Objectives. The prevalence of depressive symptoms and associated risk factors is described, using data from the Hispanic EPESE, the first large, representative study of older Mexican Americans. Methods. Multivariate logistic regression was used to examine the association between depressive symptoms and sociodemographics, chronic health conditions, disability, and cultural factors. Results. Using the Center for Epidemiologic Studies of Depression scale, 25.6% of the 2,823 subjects reported high symptom levels. Rates among women (31.9%) and particularly men (17.3%) were higher than has been typically reported for older Mexican Americans and older adults in general. Consistent with previous studies of older adults, gender, lack of insurance, financial strain, chronic health conditions, and disability were found to be associated with depressive symptoms. Several cultural factors were also associated with increased risk, including immigrant status, levels of acculturation and assimilation, health locus of control, and recency of immigration. An interaction between gender and immigrant status was found such that, in relation to subjects born in the United States, female immigrants were at significantly higher risk for depressive symptoms, whereas male immigrants were at lower risk. Discussion. Our findings suggest that the increased prevalence can be attributed to higher rates of sociodemographic risk factors and functional disability, coupled with cultural factors and chronic medical conditions.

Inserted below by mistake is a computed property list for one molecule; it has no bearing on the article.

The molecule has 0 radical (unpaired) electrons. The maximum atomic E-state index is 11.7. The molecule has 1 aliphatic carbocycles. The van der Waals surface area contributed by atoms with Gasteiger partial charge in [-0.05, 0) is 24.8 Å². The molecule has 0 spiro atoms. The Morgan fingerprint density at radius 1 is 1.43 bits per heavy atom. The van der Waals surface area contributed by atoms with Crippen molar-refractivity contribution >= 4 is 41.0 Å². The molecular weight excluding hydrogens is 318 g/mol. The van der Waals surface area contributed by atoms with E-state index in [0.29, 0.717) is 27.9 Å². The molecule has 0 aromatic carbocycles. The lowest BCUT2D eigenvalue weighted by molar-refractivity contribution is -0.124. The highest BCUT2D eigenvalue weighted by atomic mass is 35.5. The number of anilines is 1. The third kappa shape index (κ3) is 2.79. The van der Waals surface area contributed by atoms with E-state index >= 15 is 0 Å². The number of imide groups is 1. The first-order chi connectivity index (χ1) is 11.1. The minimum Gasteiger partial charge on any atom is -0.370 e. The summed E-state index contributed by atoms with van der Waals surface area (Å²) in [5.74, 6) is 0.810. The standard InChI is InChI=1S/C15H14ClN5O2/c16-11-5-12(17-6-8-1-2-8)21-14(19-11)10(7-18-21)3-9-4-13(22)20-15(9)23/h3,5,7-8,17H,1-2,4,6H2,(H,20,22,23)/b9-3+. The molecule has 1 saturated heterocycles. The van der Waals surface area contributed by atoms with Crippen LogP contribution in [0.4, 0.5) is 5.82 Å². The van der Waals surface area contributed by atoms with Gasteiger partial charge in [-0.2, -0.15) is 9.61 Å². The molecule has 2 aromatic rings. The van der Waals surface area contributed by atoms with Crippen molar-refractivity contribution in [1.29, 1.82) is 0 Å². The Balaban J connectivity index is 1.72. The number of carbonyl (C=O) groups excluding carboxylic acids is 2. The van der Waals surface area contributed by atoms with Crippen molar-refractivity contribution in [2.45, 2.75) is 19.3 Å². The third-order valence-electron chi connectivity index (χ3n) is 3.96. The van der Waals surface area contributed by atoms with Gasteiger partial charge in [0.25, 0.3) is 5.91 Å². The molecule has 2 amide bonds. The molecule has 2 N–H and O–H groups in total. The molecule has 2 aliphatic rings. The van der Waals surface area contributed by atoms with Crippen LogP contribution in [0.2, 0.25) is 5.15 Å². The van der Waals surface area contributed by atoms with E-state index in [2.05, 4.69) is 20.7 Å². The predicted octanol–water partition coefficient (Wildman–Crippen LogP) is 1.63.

|Original language||English (US)|
|Journal||Journals of Gerontology - Series B Psychological Sciences and Social Sciences|
|State||Published - 1998|
ASJC Scopus subject areas
- Geriatrics and Gerontology